Ask for your letters of recommendation early! Depending on your school size, almost everyone in your class will be asking the same professors and supervisors for a recommendation. By asking early, you’ll ensure your professor has enough time to complete your letter before application deadlines.

Mariah Benz, National NSSLHA 2017-19 Central Regional Councilor

Mariah Benz, Central Regional Councilor
Minnesota State University—Moorhead | SLP Major

Maintain positive relationships with professors even after graduation. They’re essential to graduate school scholarship applications and first-job references!


Words of Encouragement

Chelsea Woodard, National NSSLHA 2018-20 Vice President for Academic Affairs

Chelsea Woodard, Vice President for Academic Affairs
James Madison University | SLP Major

Believe in yourself! Try not to compare yourself to others who are applying to the same schools. No two applications are the same, and everyone brings something different and special to a program. Let yourself relax after you finally submit that last application and try not to worry about what might happen in the future. YOU DID IT!

Aya Khalil, National NSSLHA 2018-20 Vice President for Student State Officers (SLP)

Aya Khalil, Vice President for Student State Officers (SLP)
California State University—Sacramento | SLP Major

Stay focused on yourself. One of my personal struggles throughout the grad application process was having everyone around me talk about where they were in the process—then compared it to where I was. I felt stressed and pressured that I was behind and that I wasn’t doing enough. While it’s helpful to talk to others about the process, it’s also important to take it at your own speed! As long as you meet the program’s deadlines, you’re good!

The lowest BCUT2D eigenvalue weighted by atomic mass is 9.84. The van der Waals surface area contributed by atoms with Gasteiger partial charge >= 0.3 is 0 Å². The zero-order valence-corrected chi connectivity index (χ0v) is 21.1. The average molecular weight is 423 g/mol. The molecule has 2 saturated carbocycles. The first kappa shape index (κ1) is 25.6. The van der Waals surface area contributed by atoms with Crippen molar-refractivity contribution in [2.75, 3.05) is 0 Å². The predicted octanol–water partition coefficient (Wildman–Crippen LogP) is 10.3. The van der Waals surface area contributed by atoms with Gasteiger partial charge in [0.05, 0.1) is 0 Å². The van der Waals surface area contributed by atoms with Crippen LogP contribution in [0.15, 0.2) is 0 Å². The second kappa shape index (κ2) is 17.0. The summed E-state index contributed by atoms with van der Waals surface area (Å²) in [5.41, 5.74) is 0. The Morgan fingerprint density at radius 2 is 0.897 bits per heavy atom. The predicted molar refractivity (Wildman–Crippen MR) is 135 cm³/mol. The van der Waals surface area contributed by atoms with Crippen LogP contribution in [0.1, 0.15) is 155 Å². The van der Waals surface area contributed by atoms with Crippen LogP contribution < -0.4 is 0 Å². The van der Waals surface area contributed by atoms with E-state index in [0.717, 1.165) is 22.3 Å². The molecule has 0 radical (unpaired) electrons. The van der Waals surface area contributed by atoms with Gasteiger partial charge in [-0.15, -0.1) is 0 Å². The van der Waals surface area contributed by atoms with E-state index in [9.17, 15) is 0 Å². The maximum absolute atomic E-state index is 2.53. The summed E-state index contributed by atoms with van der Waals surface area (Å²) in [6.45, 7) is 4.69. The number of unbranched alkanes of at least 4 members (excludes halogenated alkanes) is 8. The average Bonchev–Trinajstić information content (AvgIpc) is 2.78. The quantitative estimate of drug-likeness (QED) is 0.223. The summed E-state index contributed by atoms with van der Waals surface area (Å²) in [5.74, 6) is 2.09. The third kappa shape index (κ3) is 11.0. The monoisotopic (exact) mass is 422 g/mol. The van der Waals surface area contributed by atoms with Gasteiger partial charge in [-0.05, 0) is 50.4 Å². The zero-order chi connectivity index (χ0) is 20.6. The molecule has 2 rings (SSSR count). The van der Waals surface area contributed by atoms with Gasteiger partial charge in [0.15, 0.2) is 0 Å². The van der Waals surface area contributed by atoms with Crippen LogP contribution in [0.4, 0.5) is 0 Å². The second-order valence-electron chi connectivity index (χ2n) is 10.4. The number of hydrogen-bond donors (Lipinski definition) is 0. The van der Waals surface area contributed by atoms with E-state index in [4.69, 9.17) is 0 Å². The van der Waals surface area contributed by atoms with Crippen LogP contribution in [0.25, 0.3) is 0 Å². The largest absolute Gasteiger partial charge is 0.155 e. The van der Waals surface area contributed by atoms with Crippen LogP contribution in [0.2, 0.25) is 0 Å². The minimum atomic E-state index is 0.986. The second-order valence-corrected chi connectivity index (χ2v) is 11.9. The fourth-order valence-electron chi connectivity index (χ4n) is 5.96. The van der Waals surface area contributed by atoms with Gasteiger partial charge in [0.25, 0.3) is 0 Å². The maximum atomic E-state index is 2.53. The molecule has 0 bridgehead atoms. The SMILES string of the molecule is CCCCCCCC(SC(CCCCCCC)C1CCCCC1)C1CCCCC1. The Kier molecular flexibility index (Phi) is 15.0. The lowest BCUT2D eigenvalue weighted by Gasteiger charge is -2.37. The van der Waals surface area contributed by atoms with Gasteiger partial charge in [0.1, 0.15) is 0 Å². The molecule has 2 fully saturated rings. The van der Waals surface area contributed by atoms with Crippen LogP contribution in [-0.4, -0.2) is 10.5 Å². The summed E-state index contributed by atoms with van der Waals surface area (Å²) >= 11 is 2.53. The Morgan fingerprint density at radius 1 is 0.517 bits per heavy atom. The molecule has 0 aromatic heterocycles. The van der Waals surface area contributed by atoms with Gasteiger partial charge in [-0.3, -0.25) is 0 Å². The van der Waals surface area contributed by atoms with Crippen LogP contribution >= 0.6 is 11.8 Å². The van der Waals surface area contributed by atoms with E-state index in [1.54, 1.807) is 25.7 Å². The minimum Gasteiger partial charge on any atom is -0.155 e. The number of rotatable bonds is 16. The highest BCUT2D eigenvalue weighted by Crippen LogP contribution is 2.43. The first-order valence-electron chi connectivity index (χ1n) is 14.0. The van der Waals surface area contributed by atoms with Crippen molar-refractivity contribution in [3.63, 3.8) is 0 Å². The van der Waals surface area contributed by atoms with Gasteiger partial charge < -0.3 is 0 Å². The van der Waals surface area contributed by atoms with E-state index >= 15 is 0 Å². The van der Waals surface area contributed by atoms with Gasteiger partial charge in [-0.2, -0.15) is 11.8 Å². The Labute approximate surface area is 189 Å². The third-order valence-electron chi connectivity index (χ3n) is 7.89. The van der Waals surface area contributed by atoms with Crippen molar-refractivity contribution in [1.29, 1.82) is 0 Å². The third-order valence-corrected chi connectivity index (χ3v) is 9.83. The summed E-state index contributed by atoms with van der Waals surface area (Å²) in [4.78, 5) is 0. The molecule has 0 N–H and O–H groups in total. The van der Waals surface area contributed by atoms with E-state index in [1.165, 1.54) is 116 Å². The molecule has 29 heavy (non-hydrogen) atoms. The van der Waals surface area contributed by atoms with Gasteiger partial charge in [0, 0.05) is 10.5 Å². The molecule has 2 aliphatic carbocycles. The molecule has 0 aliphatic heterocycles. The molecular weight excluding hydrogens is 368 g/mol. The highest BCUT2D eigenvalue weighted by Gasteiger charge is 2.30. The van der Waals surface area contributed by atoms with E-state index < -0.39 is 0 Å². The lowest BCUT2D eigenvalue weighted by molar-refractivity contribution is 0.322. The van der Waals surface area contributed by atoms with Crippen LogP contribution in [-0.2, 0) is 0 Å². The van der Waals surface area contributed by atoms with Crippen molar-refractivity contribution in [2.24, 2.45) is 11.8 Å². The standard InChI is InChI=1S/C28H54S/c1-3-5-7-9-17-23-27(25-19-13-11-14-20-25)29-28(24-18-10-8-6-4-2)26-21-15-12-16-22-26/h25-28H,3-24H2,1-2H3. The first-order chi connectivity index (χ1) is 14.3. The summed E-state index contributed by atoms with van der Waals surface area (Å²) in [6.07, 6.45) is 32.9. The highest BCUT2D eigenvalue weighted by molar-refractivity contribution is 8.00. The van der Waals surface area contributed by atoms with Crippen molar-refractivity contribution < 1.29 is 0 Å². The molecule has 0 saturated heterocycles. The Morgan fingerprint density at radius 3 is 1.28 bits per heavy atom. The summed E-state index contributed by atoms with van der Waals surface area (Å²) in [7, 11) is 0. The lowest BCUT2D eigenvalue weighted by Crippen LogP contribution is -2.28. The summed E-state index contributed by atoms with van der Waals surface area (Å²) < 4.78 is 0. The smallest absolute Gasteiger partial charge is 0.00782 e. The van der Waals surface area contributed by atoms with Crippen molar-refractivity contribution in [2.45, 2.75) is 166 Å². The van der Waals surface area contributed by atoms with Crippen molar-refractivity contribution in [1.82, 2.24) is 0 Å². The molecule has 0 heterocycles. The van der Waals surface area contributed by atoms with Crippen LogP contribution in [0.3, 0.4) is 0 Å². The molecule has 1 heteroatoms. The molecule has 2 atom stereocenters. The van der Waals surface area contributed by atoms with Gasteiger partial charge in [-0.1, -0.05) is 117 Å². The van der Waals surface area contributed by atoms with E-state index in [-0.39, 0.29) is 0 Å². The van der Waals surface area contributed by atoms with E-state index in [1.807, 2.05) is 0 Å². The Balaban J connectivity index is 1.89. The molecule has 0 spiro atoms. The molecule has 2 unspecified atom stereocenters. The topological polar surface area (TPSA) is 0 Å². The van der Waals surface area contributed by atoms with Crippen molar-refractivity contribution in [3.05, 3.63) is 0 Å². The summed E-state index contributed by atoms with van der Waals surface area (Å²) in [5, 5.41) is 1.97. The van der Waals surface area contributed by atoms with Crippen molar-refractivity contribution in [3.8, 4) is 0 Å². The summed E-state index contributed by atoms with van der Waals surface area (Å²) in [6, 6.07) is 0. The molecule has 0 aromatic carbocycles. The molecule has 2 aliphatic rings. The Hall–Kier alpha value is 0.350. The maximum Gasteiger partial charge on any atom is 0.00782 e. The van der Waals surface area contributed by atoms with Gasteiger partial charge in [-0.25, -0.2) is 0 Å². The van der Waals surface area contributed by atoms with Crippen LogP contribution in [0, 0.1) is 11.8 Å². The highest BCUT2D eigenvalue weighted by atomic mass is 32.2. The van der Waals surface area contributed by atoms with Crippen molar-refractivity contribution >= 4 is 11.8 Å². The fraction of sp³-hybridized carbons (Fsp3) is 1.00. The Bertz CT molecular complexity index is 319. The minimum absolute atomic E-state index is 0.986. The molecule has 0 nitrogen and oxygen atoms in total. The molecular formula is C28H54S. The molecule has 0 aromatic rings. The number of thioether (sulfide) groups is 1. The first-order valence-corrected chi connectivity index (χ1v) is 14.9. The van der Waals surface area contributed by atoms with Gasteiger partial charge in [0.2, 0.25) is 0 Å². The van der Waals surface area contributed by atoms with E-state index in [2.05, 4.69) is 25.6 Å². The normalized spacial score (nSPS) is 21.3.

Charlotte Miller, National NSSLHA 2017-19 Vice President for Planning

Charlotte Miller, Vice President for Planning
SUNY—College of Plattsburgh | SLP Major

Apply to that reach school! Even if your GRE scores or grades don’t meet the minimum. I was feeling brave, so I applied to one of the top programs in the country. My GRE scores were well below what they considered minimum, but I applied anyway… and was accepted! You never know what’s going to happen unless you try!

And if you don’t get into a program at first, keep trying. I have friends who got into grad school on the first try, but others had to apply several times before getting in. It’s a tough market out there! Some even took time off after undergrad to explore other options—ABA therapy, assistant positions, etc.—and loved it. There are ways to stay in the field without getting into grad school immediately.

Leilani Melendrez, National NSSLHA 2018-20 Western Regional Councilor

Leilani Melendrez, Western Regional Councilor
San Diego State University | SLP Major

Remember why you started. Was it to help others? To get more involved in your community? Be an advocate? Focus on your personal interests and why you decided on a career in speech-language pathology or audiology. Reminding yourself why you’re passionate about this field will keep you going through the hard times!